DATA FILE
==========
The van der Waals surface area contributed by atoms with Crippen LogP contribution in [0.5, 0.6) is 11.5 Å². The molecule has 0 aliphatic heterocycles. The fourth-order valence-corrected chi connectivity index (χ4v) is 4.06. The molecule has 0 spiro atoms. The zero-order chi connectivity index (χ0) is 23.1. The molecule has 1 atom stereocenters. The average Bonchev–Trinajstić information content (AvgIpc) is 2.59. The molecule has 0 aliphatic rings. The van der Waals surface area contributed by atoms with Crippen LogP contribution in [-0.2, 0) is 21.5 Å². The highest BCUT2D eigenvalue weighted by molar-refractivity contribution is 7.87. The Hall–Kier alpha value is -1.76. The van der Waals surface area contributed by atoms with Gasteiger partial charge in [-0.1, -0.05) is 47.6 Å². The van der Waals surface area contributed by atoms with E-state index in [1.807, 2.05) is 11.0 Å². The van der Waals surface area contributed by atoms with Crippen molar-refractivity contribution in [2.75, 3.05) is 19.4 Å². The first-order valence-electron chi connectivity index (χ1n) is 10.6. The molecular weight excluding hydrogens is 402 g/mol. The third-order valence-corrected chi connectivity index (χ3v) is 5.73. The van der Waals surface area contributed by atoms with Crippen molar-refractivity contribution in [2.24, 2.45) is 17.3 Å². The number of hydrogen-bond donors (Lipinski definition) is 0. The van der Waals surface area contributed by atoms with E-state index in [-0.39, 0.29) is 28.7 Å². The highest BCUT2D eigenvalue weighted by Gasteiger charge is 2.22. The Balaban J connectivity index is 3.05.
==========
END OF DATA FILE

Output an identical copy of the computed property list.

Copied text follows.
The van der Waals surface area contributed by atoms with Crippen LogP contribution in [0.5, 0.6) is 11.5 Å². The molecule has 0 aliphatic heterocycles. The fourth-order valence-corrected chi connectivity index (χ4v) is 4.06. The molecule has 0 spiro atoms. The zero-order chi connectivity index (χ0) is 23.1. The molecule has 1 atom stereocenters. The average Bonchev–Trinajstić information content (AvgIpc) is 2.59. The molecule has 0 aliphatic rings. The van der Waals surface area contributed by atoms with Crippen LogP contribution in [-0.2, 0) is 21.5 Å². The highest BCUT2D eigenvalue weighted by molar-refractivity contribution is 7.87. The Hall–Kier alpha value is -1.76. The van der Waals surface area contributed by atoms with Gasteiger partial charge in [-0.1, -0.05) is 47.6 Å². The van der Waals surface area contributed by atoms with E-state index in [1.807, 2.05) is 11.0 Å². The van der Waals surface area contributed by atoms with Crippen molar-refractivity contribution in [2.75, 3.05) is 19.4 Å². The first-order valence-electron chi connectivity index (χ1n) is 10.6. The molecular weight excluding hydrogens is 402 g/mol. The third-order valence-corrected chi connectivity index (χ3v) is 5.73. The van der Waals surface area contributed by atoms with Crippen molar-refractivity contribution in [2.24, 2.45) is 17.3 Å². The number of hydrogen-bond donors (Lipinski definition) is 0. The van der Waals surface area contributed by atoms with E-state index in [-0.39, 0.29) is 28.7 Å². The highest BCUT2D eigenvalue weighted by Gasteiger charge is 2.22. The Balaban J connectivity index is 3.05.